Menkar ranks as the second-brightest star in the constellation Cetus the Whale, after Diphda, or Deneb Kaitos, otherwise known as the Whale’s Tail. All the same, Menkar has been awarded the alpha designation (Alpha Ceti), possibly because Menkar sits closer to the ecliptic, which marks the sun’s yearly circuit in front of the background stars. And, of course, the most famous star in Cetus is neither of these. It is Mira, a famous variable star.
Still, Menkar has its own claims to fame. Follow the links below to learn more about Menkar.
Menkar as a star of TV and film. For you Star Trek fans, this star played a key role in an original Star Trek episode called Space Seed (1967) as well as in the second Star Trek film Star Trek II: The Wrath of Khan (1982).
Ceti Alpha V (note flipped Bayer designation) is the planet on which Khan and his crew are exiled in Space Seed, and from which they escape in Wrath of Khan after the planet is rendered uninhabitable.
As of December 9, 2013, there are 1051 known extrasolar planets, but apparently none found for the real star Menkar (Alpha Ceti) so far.
When is the best time to see Menkar? As seen from northern temperate and polar latitudes, Menkar shines due south around 9 p.m. local time around the December winter solstice (on or near December 21). Because all the stars, except the sun, return to the same place in the sky about 2 hours earlier with each passing month, that places Menkar highest up and due south around 7 p.m. on January 21.
The V-shaped Hyades star cluster – Face of the Bull in the constellation Taurus – serves as a directional arrow, pointing the way to the star Menkar. Hop two fist-widths from the point of the “V” to locate Menkar’s approximate position in the star-studded heavens. (Hold your fist at arm’s length.)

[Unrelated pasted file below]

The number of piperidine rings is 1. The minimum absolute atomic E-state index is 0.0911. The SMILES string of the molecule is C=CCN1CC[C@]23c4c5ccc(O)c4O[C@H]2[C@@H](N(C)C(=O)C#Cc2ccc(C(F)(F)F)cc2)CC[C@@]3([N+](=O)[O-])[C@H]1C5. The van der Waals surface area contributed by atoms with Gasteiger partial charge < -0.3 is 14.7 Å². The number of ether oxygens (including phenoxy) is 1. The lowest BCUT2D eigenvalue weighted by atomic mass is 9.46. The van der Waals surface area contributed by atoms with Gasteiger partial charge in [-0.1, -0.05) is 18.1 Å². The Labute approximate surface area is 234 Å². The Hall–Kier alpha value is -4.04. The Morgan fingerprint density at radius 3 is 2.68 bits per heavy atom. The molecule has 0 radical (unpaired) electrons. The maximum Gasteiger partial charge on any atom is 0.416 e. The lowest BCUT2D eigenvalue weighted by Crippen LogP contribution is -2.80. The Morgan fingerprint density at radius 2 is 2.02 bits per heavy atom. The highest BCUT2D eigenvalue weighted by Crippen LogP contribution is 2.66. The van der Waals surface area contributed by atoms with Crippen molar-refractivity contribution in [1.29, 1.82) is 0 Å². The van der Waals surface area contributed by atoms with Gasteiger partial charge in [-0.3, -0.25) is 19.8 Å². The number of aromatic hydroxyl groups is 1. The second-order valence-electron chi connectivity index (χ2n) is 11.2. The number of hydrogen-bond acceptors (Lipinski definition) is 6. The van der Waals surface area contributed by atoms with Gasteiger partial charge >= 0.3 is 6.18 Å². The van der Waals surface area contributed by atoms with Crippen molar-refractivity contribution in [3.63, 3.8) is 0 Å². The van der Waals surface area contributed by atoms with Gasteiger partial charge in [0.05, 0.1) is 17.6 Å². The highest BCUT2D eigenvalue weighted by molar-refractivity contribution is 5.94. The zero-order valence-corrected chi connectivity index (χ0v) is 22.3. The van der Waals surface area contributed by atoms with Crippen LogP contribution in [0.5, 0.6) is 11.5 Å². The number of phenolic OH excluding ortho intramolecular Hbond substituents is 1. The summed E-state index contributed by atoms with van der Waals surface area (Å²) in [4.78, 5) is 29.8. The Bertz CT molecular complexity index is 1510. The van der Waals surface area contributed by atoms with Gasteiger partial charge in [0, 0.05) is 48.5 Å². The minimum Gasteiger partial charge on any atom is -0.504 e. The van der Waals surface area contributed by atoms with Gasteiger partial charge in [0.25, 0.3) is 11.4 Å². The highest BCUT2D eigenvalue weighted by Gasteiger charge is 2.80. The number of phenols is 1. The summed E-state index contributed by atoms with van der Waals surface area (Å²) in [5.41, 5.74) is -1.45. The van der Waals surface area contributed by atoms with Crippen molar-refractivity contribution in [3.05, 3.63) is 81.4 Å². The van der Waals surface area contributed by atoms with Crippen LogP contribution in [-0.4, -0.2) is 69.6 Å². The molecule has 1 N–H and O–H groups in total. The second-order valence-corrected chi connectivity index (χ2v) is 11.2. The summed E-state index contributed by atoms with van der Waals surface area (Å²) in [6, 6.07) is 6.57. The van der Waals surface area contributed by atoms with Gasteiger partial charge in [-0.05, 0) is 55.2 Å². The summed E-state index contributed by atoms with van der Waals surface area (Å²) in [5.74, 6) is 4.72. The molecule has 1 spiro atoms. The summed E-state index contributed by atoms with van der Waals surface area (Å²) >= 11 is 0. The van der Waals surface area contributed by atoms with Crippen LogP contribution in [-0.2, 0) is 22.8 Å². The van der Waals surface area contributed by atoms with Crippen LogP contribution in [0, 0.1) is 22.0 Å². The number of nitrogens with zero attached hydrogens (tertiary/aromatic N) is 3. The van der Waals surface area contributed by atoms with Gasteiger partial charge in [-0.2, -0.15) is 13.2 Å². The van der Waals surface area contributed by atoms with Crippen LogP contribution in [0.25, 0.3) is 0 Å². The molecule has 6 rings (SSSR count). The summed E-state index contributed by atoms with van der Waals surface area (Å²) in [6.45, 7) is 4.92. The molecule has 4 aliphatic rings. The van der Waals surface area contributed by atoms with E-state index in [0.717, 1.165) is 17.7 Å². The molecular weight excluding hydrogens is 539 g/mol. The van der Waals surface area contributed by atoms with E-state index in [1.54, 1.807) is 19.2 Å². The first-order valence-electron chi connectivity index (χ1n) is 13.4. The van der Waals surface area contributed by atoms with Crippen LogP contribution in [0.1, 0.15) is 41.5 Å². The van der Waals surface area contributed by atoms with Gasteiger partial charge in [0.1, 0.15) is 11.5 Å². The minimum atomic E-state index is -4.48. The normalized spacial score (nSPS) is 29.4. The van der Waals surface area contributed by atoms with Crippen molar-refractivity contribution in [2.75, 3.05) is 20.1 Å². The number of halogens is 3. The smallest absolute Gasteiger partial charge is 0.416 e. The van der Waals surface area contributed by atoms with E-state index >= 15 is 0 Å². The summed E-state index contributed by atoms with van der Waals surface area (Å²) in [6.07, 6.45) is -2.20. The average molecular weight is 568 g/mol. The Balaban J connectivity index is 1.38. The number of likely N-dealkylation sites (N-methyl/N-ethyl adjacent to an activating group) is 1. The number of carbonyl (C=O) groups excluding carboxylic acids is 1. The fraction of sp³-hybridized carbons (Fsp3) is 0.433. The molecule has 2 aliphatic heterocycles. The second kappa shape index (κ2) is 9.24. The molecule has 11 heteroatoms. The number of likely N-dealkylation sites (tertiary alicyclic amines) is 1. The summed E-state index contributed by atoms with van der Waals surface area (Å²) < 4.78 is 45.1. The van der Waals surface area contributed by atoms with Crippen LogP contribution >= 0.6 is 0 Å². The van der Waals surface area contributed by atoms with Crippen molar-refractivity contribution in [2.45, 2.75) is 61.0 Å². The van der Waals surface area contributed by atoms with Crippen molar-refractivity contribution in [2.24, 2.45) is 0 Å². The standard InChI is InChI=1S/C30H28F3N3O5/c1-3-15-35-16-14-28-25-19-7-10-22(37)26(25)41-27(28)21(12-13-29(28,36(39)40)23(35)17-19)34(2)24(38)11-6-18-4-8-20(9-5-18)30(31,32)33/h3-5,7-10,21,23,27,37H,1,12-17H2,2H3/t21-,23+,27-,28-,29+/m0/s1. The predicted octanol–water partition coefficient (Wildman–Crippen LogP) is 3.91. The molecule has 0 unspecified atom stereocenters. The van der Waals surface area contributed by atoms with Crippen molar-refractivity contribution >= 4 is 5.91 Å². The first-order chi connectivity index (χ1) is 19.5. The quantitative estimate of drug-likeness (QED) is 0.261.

It’s pretty easy to see Menkar and the Circlet of stars outlining the Head of Cetus the Whale in a dark sky. In the lore of the sky, this fearsome creature almost gobbled up the Princess Andromeda, the daughter of King Cepheus and Queen Cassiopeia. But Perseus the hero rescued the Ethiopian princess in the nick of time.
Science of Menkar. A small telescope shows Menkar to be a colorful double star. The orange giant star, Menkar, contrasts with its fainter blue-white companion, the star 93 Ceti. These two stars are not physically related but happen to lie along our line of sight, as seen from Earth. Menkar resides some 220 light-years away, while 93 Ceti is at least twice that distance away.
Menkar’s ruddy complexion reveals that it’s a cool star in the autumn of its years, and 93 Ceti’s blue-white radiance indicates a hot star in the heyday of youth.
Menkar is similar to our sun in mass, with only about twice the sun’s mass. However, Menkar is in a different stage of its evolution than our sun. It has exhausted the hydrogen and helium fuel at its core and has expanded to become a giant star with about 89 times the radius of our sun. The large area of Menkar’s photosphere – or visible outer layer – means that it is emitting about 1,455 times as much energy as the sun, even though the effective temperature is only 3,795 K (compared to 5,778 K on the sun). The low temperature is the reason Menkar shines with a reddish hue. Red stars tend to be cooler stars than white stars, just as red hot on Earth indicates something cooler than white hot.
As Menkar continues to evolve – and to burn carbon at its core – it’s thought this star will become unstable and ultimately become a variable star, perhaps similar to Mira, Cetus the Whale’s famous variable star.
Bottom line: The star Menkar in the constellation Cetus the Whale. History, lore, claims to fame, science.